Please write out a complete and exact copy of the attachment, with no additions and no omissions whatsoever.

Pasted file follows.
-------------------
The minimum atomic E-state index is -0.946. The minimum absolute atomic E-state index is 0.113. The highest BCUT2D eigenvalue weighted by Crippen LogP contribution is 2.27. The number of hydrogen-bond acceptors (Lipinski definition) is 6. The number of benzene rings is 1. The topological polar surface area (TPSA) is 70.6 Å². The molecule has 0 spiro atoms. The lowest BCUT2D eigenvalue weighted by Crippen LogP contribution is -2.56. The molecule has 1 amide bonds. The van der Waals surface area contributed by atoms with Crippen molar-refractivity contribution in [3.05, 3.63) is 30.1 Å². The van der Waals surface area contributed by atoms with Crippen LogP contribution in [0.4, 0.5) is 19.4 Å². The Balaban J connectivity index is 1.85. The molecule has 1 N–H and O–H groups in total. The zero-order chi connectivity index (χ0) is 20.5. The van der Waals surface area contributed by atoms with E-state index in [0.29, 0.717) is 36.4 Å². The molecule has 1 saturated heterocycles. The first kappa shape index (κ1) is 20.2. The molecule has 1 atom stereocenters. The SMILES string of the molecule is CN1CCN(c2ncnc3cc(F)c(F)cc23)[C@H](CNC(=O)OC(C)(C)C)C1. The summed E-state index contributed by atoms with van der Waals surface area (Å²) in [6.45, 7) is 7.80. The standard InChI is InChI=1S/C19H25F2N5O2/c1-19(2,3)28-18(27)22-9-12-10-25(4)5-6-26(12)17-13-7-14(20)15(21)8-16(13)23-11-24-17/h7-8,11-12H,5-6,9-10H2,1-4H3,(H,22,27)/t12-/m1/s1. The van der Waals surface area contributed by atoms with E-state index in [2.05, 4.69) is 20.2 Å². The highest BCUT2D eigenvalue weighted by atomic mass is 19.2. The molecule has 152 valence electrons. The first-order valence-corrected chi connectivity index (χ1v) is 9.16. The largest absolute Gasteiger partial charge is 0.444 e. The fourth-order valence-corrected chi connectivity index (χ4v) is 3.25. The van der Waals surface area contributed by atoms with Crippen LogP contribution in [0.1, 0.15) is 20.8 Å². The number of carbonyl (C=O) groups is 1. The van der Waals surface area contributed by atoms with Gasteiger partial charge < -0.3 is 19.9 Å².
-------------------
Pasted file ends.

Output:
The minimum atomic E-state index is -0.946. The minimum absolute atomic E-state index is 0.113. The highest BCUT2D eigenvalue weighted by Crippen LogP contribution is 2.27. The number of hydrogen-bond acceptors (Lipinski definition) is 6. The number of benzene rings is 1. The topological polar surface area (TPSA) is 70.6 Å². The molecule has 0 spiro atoms. The lowest BCUT2D eigenvalue weighted by Crippen LogP contribution is -2.56. The molecule has 1 amide bonds. The van der Waals surface area contributed by atoms with Crippen molar-refractivity contribution in [3.05, 3.63) is 30.1 Å². The van der Waals surface area contributed by atoms with Crippen LogP contribution in [0.4, 0.5) is 19.4 Å². The Balaban J connectivity index is 1.85. The molecule has 1 N–H and O–H groups in total. The zero-order chi connectivity index (χ0) is 20.5. The van der Waals surface area contributed by atoms with E-state index in [0.29, 0.717) is 36.4 Å². The molecule has 1 saturated heterocycles. The first kappa shape index (κ1) is 20.2. The molecule has 1 atom stereocenters. The SMILES string of the molecule is CN1CCN(c2ncnc3cc(F)c(F)cc23)[C@H](CNC(=O)OC(C)(C)C)C1. The summed E-state index contributed by atoms with van der Waals surface area (Å²) in [6.45, 7) is 7.80. The standard InChI is InChI=1S/C19H25F2N5O2/c1-19(2,3)28-18(27)22-9-12-10-25(4)5-6-26(12)17-13-7-14(20)15(21)8-16(13)23-11-24-17/h7-8,11-12H,5-6,9-10H2,1-4H3,(H,22,27)/t12-/m1/s1. The van der Waals surface area contributed by atoms with E-state index in [2.05, 4.69) is 20.2 Å². The highest BCUT2D eigenvalue weighted by atomic mass is 19.2. The molecule has 152 valence electrons. The first-order valence-corrected chi connectivity index (χ1v) is 9.16. The largest absolute Gasteiger partial charge is 0.444 e. The fourth-order valence-corrected chi connectivity index (χ4v) is 3.25. The van der Waals surface area contributed by atoms with Crippen LogP contribution in [0.1, 0.15) is 20.8 Å². The number of carbonyl (C=O) groups is 1. The van der Waals surface area contributed by atoms with Gasteiger partial charge < -0.3 is 19.9 Å².